Sewing Machine Orchestra by Martin Messier. New installation.
Sewing Machine Orchestra is a sound and light installation composed of 12 synced sewing machines. The machines’ continual movements steadily increase in power and volume, gradually building to full speed as the accelerating rhythm creates a discordant, electro-acoustic concert. Martin Messier is a Montreal-based artist who explores the relationship between everyday objects and their sound potential through performative audiovisual experiences.
Lydia Street Gallery
“Steven Bernard Jones: Zero to Sixty.” Now through September 16.
Houston sculptor and educator Steven Bernard Jones shares his solo show, “Zero to Sixty,” comprised of doodles that leave their mark on highway maps, globes, and gallery walls. He calls it his “political statement for a Black man in the 21st century.” Using a cattle marker or a permanent marker and drawing on discarded maps gave Jones a way of thinking about social and political issues, “redacting visual information with my Sharpie marker.”
Visual Arts Center
“Carolina Caycedo and David de Rozas: The Blessings of the Mystery.” September 24-December 3.
Organized by Ballroom Marfa, this exhibit highlights the layered and complicated histories of West Texas. Carolina Caycedo and David de Rozas explore the connections and tensions between the cultural, scientific, industrial, and sociopolitical forces of three key locations: the McDonald Observatory in Fort Davis, the Amistad Dam on the Rio Grande, and the Permian Basin oil fields. At the exhibition’s center is The Teaching of the Hands, a single-channel film that recounts the region’s complex histories of colonization, migration, and ecological precarity from the perspective of Juan Mancias, chairman of the Carrizo/Comecrudo Tribe of Texas.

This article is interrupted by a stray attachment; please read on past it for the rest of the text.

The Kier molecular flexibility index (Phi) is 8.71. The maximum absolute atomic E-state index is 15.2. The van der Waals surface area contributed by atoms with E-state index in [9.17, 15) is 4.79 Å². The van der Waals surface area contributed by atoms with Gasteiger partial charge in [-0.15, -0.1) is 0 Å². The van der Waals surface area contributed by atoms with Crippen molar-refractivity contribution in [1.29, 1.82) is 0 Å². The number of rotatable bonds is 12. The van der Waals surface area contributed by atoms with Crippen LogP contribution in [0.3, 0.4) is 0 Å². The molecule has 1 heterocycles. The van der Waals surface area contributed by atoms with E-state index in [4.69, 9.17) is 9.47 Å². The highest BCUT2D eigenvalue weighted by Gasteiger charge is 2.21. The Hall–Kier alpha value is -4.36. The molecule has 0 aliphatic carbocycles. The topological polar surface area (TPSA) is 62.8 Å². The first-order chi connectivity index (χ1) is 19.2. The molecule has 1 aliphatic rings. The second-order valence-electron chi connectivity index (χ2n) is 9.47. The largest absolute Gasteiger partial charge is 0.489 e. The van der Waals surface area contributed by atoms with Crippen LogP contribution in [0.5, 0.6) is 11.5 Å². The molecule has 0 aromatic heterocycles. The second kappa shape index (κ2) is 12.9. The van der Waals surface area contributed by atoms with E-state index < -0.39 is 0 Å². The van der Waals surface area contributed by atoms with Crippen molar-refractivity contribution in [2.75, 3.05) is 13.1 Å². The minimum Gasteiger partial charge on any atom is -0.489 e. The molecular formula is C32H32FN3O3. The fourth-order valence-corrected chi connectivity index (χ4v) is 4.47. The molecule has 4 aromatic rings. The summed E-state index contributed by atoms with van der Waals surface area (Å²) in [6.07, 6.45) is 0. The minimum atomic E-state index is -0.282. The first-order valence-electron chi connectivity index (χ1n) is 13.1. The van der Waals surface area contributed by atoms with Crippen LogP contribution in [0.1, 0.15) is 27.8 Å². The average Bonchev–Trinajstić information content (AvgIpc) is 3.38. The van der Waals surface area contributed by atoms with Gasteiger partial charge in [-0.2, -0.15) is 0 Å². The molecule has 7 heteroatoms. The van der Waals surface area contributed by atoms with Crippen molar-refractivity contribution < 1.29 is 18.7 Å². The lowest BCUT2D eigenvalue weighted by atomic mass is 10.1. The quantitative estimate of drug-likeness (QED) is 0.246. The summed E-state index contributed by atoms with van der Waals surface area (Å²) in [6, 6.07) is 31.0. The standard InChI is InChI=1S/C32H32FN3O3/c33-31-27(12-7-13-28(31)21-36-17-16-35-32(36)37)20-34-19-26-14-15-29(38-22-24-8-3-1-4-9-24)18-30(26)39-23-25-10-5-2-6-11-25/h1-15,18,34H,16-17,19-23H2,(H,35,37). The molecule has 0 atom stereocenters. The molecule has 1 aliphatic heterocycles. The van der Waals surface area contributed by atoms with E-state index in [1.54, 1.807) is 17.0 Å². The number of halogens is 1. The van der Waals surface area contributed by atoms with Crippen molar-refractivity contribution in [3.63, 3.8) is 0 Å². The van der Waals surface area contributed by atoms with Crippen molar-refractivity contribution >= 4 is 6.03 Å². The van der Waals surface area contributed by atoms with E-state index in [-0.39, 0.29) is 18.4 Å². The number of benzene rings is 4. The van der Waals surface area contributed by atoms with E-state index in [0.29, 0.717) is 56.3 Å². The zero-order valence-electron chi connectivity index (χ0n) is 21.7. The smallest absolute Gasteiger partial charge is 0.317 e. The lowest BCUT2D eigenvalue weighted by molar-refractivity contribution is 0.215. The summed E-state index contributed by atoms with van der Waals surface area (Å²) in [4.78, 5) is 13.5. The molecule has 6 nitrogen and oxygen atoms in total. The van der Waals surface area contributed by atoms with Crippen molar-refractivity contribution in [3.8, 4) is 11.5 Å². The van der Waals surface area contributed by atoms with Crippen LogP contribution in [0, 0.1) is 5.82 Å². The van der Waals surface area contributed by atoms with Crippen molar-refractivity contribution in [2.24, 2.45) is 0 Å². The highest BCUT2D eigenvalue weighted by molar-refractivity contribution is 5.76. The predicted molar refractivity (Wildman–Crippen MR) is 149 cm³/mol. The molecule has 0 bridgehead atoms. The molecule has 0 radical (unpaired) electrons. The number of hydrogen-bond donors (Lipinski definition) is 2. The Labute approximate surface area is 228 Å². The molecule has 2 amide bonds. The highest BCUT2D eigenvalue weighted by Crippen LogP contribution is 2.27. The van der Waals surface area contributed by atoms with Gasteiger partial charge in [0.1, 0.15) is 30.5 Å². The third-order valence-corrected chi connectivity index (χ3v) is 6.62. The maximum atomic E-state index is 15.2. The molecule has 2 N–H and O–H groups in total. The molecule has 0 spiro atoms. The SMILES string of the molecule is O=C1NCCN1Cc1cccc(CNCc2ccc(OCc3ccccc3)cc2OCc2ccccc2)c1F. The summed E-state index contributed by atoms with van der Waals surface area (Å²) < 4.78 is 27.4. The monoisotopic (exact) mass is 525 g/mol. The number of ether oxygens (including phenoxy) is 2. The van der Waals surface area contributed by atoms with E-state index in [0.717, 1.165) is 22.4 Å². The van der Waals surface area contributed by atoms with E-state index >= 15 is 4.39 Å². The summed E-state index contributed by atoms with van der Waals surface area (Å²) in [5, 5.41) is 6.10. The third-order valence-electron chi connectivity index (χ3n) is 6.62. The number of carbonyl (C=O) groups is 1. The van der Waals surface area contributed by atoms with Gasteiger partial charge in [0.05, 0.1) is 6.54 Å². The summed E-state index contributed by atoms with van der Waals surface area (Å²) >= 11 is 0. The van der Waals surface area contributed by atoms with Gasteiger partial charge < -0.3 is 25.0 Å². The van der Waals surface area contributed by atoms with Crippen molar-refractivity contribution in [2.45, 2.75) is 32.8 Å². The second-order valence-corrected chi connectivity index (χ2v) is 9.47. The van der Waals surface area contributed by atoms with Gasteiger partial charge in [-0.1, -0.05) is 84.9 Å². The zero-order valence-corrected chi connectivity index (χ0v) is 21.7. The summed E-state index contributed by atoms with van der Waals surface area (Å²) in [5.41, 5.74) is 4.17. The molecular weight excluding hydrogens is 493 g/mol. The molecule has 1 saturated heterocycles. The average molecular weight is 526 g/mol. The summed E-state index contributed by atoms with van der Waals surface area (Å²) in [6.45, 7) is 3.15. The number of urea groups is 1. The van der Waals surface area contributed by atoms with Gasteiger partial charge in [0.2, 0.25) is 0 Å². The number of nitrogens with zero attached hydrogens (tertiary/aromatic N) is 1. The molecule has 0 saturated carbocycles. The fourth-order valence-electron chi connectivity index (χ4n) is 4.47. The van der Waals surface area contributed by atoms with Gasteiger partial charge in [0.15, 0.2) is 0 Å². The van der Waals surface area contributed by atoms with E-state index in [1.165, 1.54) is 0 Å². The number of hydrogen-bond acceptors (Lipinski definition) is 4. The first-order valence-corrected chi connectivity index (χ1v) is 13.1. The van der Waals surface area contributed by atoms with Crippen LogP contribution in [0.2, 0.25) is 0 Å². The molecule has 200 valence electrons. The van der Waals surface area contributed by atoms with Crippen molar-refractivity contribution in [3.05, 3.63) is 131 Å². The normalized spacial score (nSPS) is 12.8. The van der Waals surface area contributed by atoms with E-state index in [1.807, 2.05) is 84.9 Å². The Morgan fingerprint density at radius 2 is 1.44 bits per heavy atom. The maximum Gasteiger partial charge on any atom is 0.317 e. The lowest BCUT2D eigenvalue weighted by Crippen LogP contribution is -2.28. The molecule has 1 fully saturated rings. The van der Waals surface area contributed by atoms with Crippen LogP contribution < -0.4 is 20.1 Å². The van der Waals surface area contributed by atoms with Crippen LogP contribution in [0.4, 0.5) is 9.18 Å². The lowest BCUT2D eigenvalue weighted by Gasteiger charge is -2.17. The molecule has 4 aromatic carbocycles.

Bob Bullock Texas State History Museum
“Black Citizenship in the Age of Jim Crow.” Now through November 28.
This powerful exhibit, organized by the New York Historical Society, explores the national struggle for full citizenship and racial equality that unfolded in the 50 years after the Civil War. “Black Citizenship in the Age of Jim Crow” takes a national perspective on these transformative years with a particular focus on evolving definitions and expressions of equality and citizenship. Narratives center on African Americans who pursued the ideals of Reconstruction and persevered in the face of a developing legal system of Jim Crow laws and policies promoting racial inequality. Artifacts in the exhibition include an 1850s ballot box, a Burroughs adding machine, a Jim Crow segregated bus sign, a portrait of Dred Scott, and a Pullman porter hat. Listen to early recordings of songs from the movement, including “Swing Low, Sweet Chariot” and “Strange Fruit,” and view historic footage of rarely seen early moving images.
“Rachel Kalisky: Moment Between Stillness and Movement.” September 2-October 2.
Rachel Kalisky originally worked in corporate and industrial design, and was known for her contemporary interiors, straight lines and bold colors. She’s now transferred these skills to the kiln form process of glassworking. The artworks in this exhibit include the grids, intricate patterns, and vibrant colors that characterize Kalisky’s practice, but with her further examination of texture and forms, she has been able to achieve an intense sense of movement and depth. She uses the interplay of light, shapes, textures, details, and the transformation of colors to create a variety of visual effects and to express an emotion and/or a moment in time with her work.